An art enthusiast approached me with two burning Questions; "How did you..." and "What do you... "

I'm never really sure how to answer these types of questions without bursting into artistic rhetoric.

If you'd have asked Francis Bacon, he'd have said; "The job of the artist is always to deepen the mystery."  By nature, I'm a hyper-active chatterbox who can go on for days at a time ranting about art technique, theory and philosophy.

Yes, I'm a right-brained power nerd.

To a point, I agree with Mister Bacon; nothing spoils the rabbit-out-of-the-hat trick more than knowing that the rabbit was hiding in a secret panel all along. However, I also feel that giving a viewer a peek into an artist's methodology not only helps to make their work more accessible but also more tangible. So with this page I hope to satisfy both points by answering as many questions you might have in as vague a manner as possible...

I have often been asked what I have against working digitally. I don't have anything against working with vectors per se, in fact, many of my proposals and concepts utilize digital methods. But for my final production, it's traditional all the way. I take my cues from the great masters. I paint on wood panels. For me, they introduce a beautiful, organic sense of imperfection that I feel compliments my tight, graphic style of image making. My work is my legacy and it would kill me to see it vanish during my own lifetime. I think of when I stood within the Sistine chapel and beheld Michelangelo's ceiling. It's been centuries since it was created, and yet the master reaches through time and connects with me. That's something I want my work to do for future generations: Inspire.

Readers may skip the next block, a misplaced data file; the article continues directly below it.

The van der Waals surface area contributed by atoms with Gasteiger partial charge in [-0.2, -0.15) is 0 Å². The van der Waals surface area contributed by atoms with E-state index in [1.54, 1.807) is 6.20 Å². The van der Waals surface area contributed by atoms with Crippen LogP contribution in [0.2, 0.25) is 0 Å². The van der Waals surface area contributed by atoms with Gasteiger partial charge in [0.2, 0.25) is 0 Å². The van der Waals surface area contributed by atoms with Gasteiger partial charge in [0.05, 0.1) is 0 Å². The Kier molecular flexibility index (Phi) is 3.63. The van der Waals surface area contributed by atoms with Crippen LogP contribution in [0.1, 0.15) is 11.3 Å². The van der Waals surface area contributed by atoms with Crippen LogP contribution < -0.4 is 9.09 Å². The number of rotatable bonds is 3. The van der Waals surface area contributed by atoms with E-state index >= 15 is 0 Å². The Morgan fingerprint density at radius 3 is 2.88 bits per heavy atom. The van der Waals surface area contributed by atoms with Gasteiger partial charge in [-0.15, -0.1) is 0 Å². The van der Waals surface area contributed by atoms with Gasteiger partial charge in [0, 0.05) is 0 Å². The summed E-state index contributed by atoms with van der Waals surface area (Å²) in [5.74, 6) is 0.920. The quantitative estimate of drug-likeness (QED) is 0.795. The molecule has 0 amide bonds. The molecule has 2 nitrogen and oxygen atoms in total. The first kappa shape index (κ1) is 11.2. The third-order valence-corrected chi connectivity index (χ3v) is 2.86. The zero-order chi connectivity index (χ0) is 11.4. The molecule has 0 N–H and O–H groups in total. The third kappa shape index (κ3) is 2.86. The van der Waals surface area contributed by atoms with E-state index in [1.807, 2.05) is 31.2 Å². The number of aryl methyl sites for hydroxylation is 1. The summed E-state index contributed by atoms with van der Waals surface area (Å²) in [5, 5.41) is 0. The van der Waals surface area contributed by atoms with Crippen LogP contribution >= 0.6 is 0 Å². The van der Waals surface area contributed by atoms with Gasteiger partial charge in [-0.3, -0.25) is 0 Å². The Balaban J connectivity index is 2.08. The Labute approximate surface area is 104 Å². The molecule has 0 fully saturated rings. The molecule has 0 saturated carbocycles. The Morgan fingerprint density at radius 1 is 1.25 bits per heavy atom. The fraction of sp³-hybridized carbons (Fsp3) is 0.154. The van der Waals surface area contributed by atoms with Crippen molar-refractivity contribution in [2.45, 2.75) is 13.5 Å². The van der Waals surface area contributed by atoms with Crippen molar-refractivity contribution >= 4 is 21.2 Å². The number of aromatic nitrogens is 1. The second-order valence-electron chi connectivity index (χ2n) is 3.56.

Digital media is simply not capable of offering me that.


None the less, having my work mistaken for digital output or even screen printing stands as a testament to my compulsively meticulous nature and methodology. I am reminded of Rodin – my greatest influence, and how he was often accused of making life-casts of his models. In truth, though I often work from photo reference (be it found images or material that I shoot myself), all my work begins as a hand-rendered drawing.

Always has, always will.


I feel that there's an art to art that many self-proclaiming artists fail to embrace. My work does not merely begin and end with the final image; it starts with the pure pigments I mix my paint from and ends with my signature. From glazing and brush techniques to sacred geometry and the golden ratio, my methods parallel the old traditions, just applied to contemporary themes. That said, I also believe it is vital to push forward and challenge myself. I am forever exploring new ways to present my vision without sacrificing longevity. Put simply, to stop learning, growing or developing – in my opinion, would be creative suicide. 

In my observations, I have watched society evolve with our technology by training us to absorb a great deal of information with light-speed intensity. This I feel, has caused us to become an impatient people with a tiny, collective attention span. Recognizing this shift in communication, I altered my visual language to eliminate whatever I consider to be unnecessary information. Abbreviate. It's the difference between babbling and being articulate. In this way, I hope to invite the viewer to fill in the gaps with their own content as a sort of visual ad-libbing. In the end, my goal is to open a dialog, perhaps subliminally, and present an after image that lingers in a viewers mind.